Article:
“The Infectious Disease Research Institute (IDRI) today announced a new Memorandum of Understanding with the United States Agency for International Development (USAID), focused on support of a collaboration with the Walter Reed Army Institute of Research (WRAIR) for the development of a new vaccine against malaria,” an IDRIÂ press release states.…
US Global Health Policy
“USAID has recently confirmed that the fiscal year (FY) 2011 funding level for USAID’s [Neglected Tropical Disease] Program will be $77 million,” bringing the total funding appropriated by the U.S. toward NTD control and elimination programs over a six-year period to $212 million, according toÂ the Global Network for Neglected Tropical…
“Spending on the global fight against AIDS fell significantly in 2010 for the first time since the U.S. and other governments began making major donations,” according to an annual funding analysis released Monday by the Kaiser Family Foundation and UNAIDS, the Wall Street Journal reports. “All told, governments donated about $6.9 billion in 2010, down 9.7 percent from about $7.6 billion in the prior year, the report said,” the newspaper writes (McKay, 8/16).
“Outside of immediate crisis relief,” such as the administration of measles vaccinations or oral rehydration therapy for children affected by diarrheal diseases, the U.S. government’s “past investments clearly are paying off” in the fight against drought and famine the Horn of Africa, former Senate Majority Leader Bill Frist (R-Tenn.) writes in a Wall Street Journal opinion piece. “U.S.-supported early-warning networks identified the famine threat a year ago,” the government is working with the World Food Programme (WFP) and the U.N. to lessen the risk of corruption and looting of food aid, and “the multi-year, multi-agency Feed the Future program [is] stimulat[ing] research into making plants more nutritious and crops more drought-resistant,” he notes.
A shrinking Department of Defense (DOD) budget and a shift in the focus of the U.S. Africa Command (AFRICOM) to “more traditional military threats” to national security, such as “preventing terrorist safe havens on the continent,” could affect the department’s HIV prevention programs, Stars and Stripes reports. While officials say there currently is no intent to cut HIV prevention programming, “those initiatives will come under more scrutiny as AFRICOM operates in a tougher budget environment, according to command officials,” the news service writes.
In the wake of the agreement to raise the nation’s debt ceiling, and “[w]ith 20 percent cuts already on the table, the international affairs budget is in for a tough fight throughout the fall,” Richard Parker, director of communications for the U.S. Global Leadership Coalition, writes in a post on Devex’s “Obama’s Foreign Aid Reform” blog, stating, “It is more critical than ever for the development community to demonstrate how strategic and effective its programs are for U.S. national security, for our own economy, and as a demonstration of our leadership in the world.”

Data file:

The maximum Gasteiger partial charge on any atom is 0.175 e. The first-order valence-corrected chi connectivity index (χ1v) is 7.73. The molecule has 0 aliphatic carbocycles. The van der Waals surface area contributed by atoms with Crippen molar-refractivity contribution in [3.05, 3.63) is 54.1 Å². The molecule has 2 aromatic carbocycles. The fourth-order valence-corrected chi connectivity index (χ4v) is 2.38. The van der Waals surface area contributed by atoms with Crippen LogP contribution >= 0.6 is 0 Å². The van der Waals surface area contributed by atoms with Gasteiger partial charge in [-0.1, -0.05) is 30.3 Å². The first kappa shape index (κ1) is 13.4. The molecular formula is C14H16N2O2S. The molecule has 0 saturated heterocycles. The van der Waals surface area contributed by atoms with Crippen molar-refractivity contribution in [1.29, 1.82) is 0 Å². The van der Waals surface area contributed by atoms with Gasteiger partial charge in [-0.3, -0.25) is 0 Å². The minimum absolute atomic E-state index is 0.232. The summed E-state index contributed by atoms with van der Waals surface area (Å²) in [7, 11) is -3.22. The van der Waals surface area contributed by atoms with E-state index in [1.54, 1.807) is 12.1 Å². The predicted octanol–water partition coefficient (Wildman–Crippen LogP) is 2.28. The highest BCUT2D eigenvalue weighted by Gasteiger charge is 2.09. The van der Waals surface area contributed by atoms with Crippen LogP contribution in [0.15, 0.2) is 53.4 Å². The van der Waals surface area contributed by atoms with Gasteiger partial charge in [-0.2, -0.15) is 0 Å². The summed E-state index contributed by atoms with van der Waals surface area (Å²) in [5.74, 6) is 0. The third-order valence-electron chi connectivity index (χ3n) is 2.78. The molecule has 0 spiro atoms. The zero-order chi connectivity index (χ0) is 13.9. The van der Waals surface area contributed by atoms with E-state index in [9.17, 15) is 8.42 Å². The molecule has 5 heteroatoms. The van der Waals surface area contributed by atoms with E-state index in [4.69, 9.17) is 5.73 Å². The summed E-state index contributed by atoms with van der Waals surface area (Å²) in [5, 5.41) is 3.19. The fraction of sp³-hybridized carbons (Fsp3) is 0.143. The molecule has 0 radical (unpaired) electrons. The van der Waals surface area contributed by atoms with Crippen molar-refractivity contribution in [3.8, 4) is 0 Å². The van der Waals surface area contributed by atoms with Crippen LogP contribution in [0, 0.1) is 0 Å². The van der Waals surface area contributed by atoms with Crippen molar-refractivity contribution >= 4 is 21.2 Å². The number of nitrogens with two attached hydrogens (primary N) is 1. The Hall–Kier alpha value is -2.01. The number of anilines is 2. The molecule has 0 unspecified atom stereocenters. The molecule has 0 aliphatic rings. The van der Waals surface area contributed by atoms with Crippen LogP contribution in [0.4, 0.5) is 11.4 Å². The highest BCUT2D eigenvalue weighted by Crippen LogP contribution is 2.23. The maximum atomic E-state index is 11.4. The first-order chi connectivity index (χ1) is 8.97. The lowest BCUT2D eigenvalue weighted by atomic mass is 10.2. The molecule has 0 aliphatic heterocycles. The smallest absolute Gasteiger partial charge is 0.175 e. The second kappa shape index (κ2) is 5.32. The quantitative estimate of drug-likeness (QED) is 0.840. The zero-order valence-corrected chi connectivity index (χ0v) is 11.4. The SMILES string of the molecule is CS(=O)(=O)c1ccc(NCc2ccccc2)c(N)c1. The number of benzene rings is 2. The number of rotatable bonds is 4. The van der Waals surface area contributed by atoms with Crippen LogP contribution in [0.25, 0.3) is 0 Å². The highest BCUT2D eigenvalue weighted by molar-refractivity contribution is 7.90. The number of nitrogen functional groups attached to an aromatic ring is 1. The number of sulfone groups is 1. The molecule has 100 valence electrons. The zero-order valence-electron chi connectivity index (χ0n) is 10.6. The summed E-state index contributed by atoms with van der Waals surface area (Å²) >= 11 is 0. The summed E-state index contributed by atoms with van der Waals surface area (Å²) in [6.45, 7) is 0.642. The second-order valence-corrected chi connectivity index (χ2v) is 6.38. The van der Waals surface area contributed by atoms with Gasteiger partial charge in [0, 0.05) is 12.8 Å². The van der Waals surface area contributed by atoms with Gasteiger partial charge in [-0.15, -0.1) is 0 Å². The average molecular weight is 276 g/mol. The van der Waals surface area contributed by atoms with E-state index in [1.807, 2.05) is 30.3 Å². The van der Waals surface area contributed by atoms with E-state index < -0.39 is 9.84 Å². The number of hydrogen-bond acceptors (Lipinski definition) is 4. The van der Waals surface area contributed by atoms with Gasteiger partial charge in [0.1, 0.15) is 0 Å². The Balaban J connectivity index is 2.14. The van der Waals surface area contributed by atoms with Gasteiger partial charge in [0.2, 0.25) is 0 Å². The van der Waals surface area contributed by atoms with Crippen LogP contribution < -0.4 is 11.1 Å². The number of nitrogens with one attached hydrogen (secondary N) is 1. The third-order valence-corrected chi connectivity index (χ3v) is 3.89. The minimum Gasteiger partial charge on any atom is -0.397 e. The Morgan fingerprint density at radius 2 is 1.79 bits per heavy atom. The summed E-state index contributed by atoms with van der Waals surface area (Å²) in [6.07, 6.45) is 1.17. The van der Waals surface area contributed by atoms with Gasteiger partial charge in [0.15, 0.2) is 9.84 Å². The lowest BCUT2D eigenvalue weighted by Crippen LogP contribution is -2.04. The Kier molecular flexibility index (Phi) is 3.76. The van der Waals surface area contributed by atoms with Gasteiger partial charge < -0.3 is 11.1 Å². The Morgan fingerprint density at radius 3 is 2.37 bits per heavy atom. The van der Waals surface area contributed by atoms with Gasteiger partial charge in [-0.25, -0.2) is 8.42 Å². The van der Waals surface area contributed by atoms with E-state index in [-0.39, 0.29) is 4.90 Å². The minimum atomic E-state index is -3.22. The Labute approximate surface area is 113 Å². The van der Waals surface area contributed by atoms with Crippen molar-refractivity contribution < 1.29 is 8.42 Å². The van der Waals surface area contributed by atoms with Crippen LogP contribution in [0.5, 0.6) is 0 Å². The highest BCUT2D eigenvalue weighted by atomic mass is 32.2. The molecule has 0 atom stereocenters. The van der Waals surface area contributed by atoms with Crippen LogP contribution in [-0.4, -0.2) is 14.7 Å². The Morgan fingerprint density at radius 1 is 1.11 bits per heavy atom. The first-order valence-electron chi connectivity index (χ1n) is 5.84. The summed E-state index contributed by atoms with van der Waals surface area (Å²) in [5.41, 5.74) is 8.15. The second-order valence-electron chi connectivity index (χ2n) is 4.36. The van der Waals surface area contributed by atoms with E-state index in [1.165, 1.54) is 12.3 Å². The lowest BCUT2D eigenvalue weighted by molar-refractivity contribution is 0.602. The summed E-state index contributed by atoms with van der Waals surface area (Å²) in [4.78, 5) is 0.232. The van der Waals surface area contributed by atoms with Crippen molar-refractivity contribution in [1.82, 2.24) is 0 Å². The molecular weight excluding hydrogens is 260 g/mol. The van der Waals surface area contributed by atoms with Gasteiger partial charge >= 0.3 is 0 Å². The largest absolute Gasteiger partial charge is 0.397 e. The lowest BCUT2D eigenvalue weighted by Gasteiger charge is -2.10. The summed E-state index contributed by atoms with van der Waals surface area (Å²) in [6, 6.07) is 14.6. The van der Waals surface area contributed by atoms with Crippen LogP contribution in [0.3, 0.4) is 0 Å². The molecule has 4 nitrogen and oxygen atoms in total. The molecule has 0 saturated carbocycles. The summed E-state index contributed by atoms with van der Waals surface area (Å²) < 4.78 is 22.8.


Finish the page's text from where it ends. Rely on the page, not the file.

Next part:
Ambassador Ertharin Cousin, U.S. representative to the U.N. Agencies for Food and Agriculture in Rome, writes about her recent visit to the Dadaab refugee camps in Kenya in the State Department’s “DipNote” blog. “There is something remarkable about seeing how U.S. contributions â€“ both from our government and the private sector â€“ can be transformed into something as concrete and life-saving as a simple meal for a little girl. Washington has committed around $580 million to the relief effort. Hopefully that will save a lot more children here in Dadaab and around the Horn. The international community has provided around $1.4 billion, but it’s not enough â€“ I know that and we continue to push for more support from other donors. But it is a start and it is making a real and lasting difference,” she writes (8/12).
“Even now, eight years after our civil war ended, Liberia faces a huge uphill battle,” Liberian President Ellen Johnson Sirleaf writes in a Washington Post opinion piece, adding that “[w]ith support from the United States, we have been able to make progress. â€¦ It is critical that this aid continues in next year’s budget.”
“The Obama administration deserves credit for acting in advance to ameliorate the effects” of drought in East Africa, a New York Times editorial states, noting that USAID has been working since last summer, when the crisis was predicted, to “plac[e] food and other supplies in Kenya, Djibouti and South Africa” and “working on programs to help Somalia and other countries improve food production to avert future crises.”
Clinton Announces Additional $17M For Horn Of Africa, Urges Long-Term Investment In Agriculture, Food Aid
Secretary of State Hillary Clinton announced in a speech at the International Food Policy Research Institute on Thursday that the U.S. has pledged an additional $17 million in emergency food aid to the Horn of Africa, with $12 million going to humanitarian operations in Somalia, Voice of America writes (Baragona, 8/11). “Clinton said â€¦ the new money – which comes on top of $105 million in U.S. assistance announced on Monday – would bring total U.S. humanitarian aid to the drought-hit region to more than $580 million this year,” Reuters reports (8/11).